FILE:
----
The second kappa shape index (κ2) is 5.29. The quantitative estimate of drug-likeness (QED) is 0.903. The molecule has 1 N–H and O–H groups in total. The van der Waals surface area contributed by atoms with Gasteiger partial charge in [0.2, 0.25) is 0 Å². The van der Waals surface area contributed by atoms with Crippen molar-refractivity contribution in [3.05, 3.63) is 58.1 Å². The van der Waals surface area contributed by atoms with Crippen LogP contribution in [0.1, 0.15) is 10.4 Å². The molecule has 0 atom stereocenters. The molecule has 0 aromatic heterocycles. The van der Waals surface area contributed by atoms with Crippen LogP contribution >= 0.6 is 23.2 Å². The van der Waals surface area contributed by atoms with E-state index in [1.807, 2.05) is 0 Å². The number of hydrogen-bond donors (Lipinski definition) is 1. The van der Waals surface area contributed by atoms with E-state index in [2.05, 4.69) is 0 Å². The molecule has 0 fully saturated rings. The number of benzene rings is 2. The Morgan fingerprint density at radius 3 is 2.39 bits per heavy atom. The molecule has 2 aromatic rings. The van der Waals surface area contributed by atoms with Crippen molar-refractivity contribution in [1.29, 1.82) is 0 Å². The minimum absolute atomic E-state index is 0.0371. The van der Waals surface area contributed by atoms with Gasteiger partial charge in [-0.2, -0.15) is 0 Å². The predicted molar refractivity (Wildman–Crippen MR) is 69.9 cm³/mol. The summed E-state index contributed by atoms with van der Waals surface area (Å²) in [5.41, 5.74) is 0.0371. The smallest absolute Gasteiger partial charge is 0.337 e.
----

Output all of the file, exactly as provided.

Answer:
The second kappa shape index (κ2) is 5.29. The quantitative estimate of drug-likeness (QED) is 0.903. The molecule has 1 N–H and O–H groups in total. The van der Waals surface area contributed by atoms with Gasteiger partial charge in [0.2, 0.25) is 0 Å². The van der Waals surface area contributed by atoms with Crippen molar-refractivity contribution in [3.05, 3.63) is 58.1 Å². The van der Waals surface area contributed by atoms with Crippen LogP contribution in [0.1, 0.15) is 10.4 Å². The molecule has 0 atom stereocenters. The molecule has 0 aromatic heterocycles. The van der Waals surface area contributed by atoms with Crippen LogP contribution >= 0.6 is 23.2 Å². The van der Waals surface area contributed by atoms with E-state index in [1.807, 2.05) is 0 Å². The number of hydrogen-bond donors (Lipinski definition) is 1. The van der Waals surface area contributed by atoms with E-state index in [2.05, 4.69) is 0 Å². The molecule has 0 fully saturated rings. The number of benzene rings is 2. The Morgan fingerprint density at radius 3 is 2.39 bits per heavy atom. The molecule has 2 aromatic rings. The van der Waals surface area contributed by atoms with Crippen molar-refractivity contribution in [1.29, 1.82) is 0 Å². The minimum absolute atomic E-state index is 0.0371. The van der Waals surface area contributed by atoms with Gasteiger partial charge in [-0.2, -0.15) is 0 Å². The predicted molar refractivity (Wildman–Crippen MR) is 69.9 cm³/mol. The summed E-state index contributed by atoms with van der Waals surface area (Å²) in [5.41, 5.74) is 0.0371. The smallest absolute Gasteiger partial charge is 0.337 e.